Bank to get new president
Former mayor to step down from Marion’s Central National Bank
Central National Bank president Todd Heitschmidt will step down from his duties at the end of the month.
Heitschmidt said he’s going to retire from the banking field completely and move back to his family farm at Hollyrood.
“My son, Tim Garth, is in the area,” Heitschmidt said. “We already have some cattle in the area and Tim runs a seed and chemical company.”
Heitschmidt, who came to the Marion branch as president, has been at Marion more than 15 years. During that time he’s seen the recession of 2008, agricultural recessions, strong economies, and a recession driven by a COVID-19 pandemic.
He served six years as mayor, being elected in 2014, and stepped down in 2020.
Heitschmidt said when he moved to Marion, the pool was being built as a partnership effort between the school district and the city.
One thing he’s been impressed with is the community’s commitment to the school’s extracurricular activities.
He said he’s proud of improvements to Central Park made during his tenure as mayor, such as adding a stage and restrooms to Central Park.
He’s also proud of having helped move the community food bank out of a single room in Valley Methodist Church and into its current location on E. Main St.
“Now look where we are and what we will have,” Heitschmidt said.
The food bank is moving to the corner of Cedar and Main, where it will open a larger facility featuring drive-through service.
He’s proud of the downtown streetscape project that gave a facelift to Marion’s beautiful downtown, he said.
One memory he’s not so fond of is the city’s skirmish with Lincolnville feedlot owner Mike Beneke, who bought a building that formerly housed an implement dealership and converted it to business space.
When Beneke added a silage pile on the property, a three-month feud began.
The city made a zoning complaint, which was dismissed and replaced with a notice that the silage was a health issue because of odor and drainage that would be released as it fermented.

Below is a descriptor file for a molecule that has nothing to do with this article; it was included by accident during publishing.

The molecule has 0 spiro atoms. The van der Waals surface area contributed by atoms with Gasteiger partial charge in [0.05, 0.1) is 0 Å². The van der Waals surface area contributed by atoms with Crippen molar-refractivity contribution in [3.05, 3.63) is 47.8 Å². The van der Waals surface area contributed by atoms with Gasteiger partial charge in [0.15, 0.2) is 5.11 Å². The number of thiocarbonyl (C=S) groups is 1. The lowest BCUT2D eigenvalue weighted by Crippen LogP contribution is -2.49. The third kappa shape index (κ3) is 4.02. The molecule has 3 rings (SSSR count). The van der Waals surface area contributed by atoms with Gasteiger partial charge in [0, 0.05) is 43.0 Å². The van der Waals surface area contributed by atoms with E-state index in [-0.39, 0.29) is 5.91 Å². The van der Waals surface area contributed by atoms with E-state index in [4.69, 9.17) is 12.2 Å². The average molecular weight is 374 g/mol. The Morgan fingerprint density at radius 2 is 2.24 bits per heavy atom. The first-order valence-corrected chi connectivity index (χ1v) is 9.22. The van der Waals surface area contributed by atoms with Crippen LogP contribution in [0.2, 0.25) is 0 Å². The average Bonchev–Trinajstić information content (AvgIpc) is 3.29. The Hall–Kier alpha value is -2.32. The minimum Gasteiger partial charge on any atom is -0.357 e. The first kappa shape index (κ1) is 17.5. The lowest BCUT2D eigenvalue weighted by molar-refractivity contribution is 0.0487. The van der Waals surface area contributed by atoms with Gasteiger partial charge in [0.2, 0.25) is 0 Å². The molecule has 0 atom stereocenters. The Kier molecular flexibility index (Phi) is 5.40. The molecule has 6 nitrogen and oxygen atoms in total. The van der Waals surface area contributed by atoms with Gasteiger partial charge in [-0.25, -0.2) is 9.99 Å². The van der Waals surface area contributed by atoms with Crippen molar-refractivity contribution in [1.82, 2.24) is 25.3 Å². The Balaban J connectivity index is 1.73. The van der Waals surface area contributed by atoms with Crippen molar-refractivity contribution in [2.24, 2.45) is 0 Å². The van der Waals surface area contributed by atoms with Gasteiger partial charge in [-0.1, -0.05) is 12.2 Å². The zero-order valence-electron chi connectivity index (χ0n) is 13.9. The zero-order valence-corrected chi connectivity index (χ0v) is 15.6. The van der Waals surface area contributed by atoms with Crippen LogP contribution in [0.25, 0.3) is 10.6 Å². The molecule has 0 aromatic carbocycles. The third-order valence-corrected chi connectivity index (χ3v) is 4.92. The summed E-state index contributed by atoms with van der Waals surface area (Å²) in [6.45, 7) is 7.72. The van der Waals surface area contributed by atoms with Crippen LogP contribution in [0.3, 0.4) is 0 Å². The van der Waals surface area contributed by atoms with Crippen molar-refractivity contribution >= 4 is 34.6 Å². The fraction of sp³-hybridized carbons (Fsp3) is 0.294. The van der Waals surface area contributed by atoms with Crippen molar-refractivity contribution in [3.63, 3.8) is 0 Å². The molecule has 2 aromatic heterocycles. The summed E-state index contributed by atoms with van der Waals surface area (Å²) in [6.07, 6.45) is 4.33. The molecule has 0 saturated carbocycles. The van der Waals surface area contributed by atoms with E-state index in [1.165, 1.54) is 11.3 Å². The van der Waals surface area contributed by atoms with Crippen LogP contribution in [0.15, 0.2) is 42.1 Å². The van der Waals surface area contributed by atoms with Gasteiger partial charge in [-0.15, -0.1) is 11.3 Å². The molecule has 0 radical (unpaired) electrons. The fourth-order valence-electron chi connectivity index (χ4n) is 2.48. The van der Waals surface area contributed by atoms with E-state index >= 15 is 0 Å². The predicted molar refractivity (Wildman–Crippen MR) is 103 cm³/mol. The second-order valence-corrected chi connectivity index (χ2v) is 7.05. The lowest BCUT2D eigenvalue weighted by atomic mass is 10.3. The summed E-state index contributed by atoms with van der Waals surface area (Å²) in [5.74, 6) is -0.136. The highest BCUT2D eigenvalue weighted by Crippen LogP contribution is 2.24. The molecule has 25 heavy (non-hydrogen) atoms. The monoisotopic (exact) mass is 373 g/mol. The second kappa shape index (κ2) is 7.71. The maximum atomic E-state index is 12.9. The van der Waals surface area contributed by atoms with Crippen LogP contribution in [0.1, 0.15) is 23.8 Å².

The dispute then moved to the streets, with Beneke parking semis and farm equipment downtown and his six-door limousine on 3rd St. across from Central National Bank with the words, “Up yours, Mayor H” written in the dust on the car.
Heitschmidt gave Beneke written notices not to trespass.
Municipal judge Randall Pankratz warned Beneke that if he failed to comply with the court’s order to remove the silage, he could be fined $100 per day and ordered to serve time in jail. Pankratz then ordered Beneke to post $30,000 bond.
Beneke ran a classified ad offering to pay a reward of up to $200 to people who switched their bank accounts to a Herington bank.
Heitschmidt is proud to have been involved in the Circles program and being able to see financial difficulties from the other side through dealing with people in the program.
He’s also proud of helping establish a revolving loan for the Families and Children Together program to help people rebuild their credit after they graduated from Circles.
“It probably helped me more than I helped anybody,” Heitschmidt said.
Helping others is “really what life is about,” he said.
Sara Girard, president of the Central National Bank corporation, said the bank is sorry to see Heitschmidt go.
The plan is to bring a new branch president aboard as soon as possible, she said. Interviews for Heitschmidt’s replacement are being conducted and she hopes the position will be filled before long.
The corporation will need to find someone willing to relocate to Marion.
“When my grandfather started expanding into other markets, Marion was one of the first places we went,” Girard said. “In some communities, it’s more difficult to fill those positions.”
Heitschmidt’s replacement will have the title “president,” but will work primarily in the lending department, Girard said.